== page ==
Finally, the feature selection loop showcases the combination of features which result in the best model performance.
All the images above are from my chosen model, the XGboost model. To see the details for the other two models, check out this project on my KNIME Hub.
After feature selection and cross-validation, I tested the models on the testing dataset. Here are the accuracy statistics for all three models.
From the results above, we can see that the XGboost model only missed 6 out of the 251 fraud cases, performing better that the decision tree and gradient boosted model when it comes to limiting false negatives, predictions of no fraud when there is in fact fraud.
The XGboost performs worse than the Gradient Boosted model when it comes to false positives, predictions of fraud when there is in fact no fraud.
A missed fraud case is far more expensive and stressful that an assumed fraud case. When there is fraud, the bank has to investigate the case, loop in the merchant, stress out the customer, involve the authorities, try to recover the stolen money, pay for it out of pocket, or pass the liability to the network, merchant, or customer. Not fun! 😱
When a transaction is suspected as being fraudulent, it can be blocked until the customer can verify the legitimacy of the transaction. This usually take a few minutes, which is nothing compared to the months and potential losses a missed fraudulent transaction can cause.
For this reason, I favor the XGboost model. 🥇
Which Variables are Associated with a Higher Fraud Likelihood?
The variables that went into the final XGboost model, as prescribed by the feature selection process are:
Age of the card holder
I made some simple visuals, using the full training file, to explore how these variables relate to fraud.
Amount and Fraud
Notice that normal transactions appear to be heavily centered around a few dollars up to just over $5,000. There are a few of big ticket transactions over $10k.
For fraudulent transactions, these are most heavily concentrated around $600 to $1,100.
Transaction Category and Fraud
Fraudsters love to commit their dirty crimes with online shopping! The lack of a human to agent to spot any suspicious behavior, or seek ID verification makes it easier to make a fraudulent transaction. Hence it is not surprising that shopping_net, online shopping, is the top category of fraudulent transactions when it is not even top five for regular ones.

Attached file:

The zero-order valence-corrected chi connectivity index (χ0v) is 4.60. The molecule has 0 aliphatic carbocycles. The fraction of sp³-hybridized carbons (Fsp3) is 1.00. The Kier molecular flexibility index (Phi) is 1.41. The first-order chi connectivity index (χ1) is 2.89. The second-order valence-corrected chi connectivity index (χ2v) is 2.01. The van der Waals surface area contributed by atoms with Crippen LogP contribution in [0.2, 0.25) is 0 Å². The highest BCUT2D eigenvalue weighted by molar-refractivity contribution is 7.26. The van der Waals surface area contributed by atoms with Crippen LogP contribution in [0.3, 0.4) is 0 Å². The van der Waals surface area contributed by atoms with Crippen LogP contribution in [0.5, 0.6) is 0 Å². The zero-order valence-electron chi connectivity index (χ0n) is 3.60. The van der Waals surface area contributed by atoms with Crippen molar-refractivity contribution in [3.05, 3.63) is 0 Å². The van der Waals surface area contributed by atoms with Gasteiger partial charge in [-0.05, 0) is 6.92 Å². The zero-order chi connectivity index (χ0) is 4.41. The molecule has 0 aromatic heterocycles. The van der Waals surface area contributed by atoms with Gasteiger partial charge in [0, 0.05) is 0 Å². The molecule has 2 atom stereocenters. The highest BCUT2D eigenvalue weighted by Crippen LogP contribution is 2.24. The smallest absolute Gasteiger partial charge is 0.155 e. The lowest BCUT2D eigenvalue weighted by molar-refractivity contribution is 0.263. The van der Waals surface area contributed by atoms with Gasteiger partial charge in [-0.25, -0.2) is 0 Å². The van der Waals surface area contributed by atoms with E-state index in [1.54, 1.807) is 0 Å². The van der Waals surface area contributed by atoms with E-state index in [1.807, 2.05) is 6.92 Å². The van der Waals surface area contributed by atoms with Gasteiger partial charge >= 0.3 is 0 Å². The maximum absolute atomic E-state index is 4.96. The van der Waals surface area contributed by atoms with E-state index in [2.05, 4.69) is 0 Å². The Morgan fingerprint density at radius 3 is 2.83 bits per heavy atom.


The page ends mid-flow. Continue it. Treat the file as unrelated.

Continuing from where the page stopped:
Consequently, customers should be careful about which online retailers and website they expose their credit card details to. Here are some tips on shopping safely online.
Time and Fraud
Regular transactions tend to occur in the afternoon and night. Fraudulent transactions usually occur at night to early morning. Criminals like to hide their crimes in the shadow of darkness, when people are less vigilant and responsive to transaction alerts, and perhaps more careless with their credit cards.
Let’s observe the interplay between the transaction hour and category.
Online fraud tends to take place late at night, while grocery point of sale fraud are predominant from midnight to 3am. Cashiers should be more vigilant an aware of the added risk of fraud during these times.
Age and Fraud
It is heart breaking, but dubious characters target older individuals for scams and fraud.
I used Power BI’s auto bin function to create my age bins. Each labeled bin included its age, as well as the next 14 years ahead. So bin 15 consists of ages 15 to 30.
Notice how less people between the ages of 15 to 45 are present in the fraudulent set, but people from 45 to 75 make up a greater proportion of fraud victims. It appears that the older you are, the more likely you are to be a victim of credit card fraud.
The Take Away
This has been a fun and exciting exercise, but since the data set I used is synthetic these findings should be taken conservatively. But they do seem to follow trends around credit card fraud.
While the data is synthetic, I think my approach is scientific and solid. Hence, if you work in credit card fraud detection, I’ll encourage you to apply my workflow and methods to your dataset. If you do, do let me know what you find! 😀
That’s all for now guys!
See you on the blog!
P.s Forgive any typos you may find. It’s been a long week!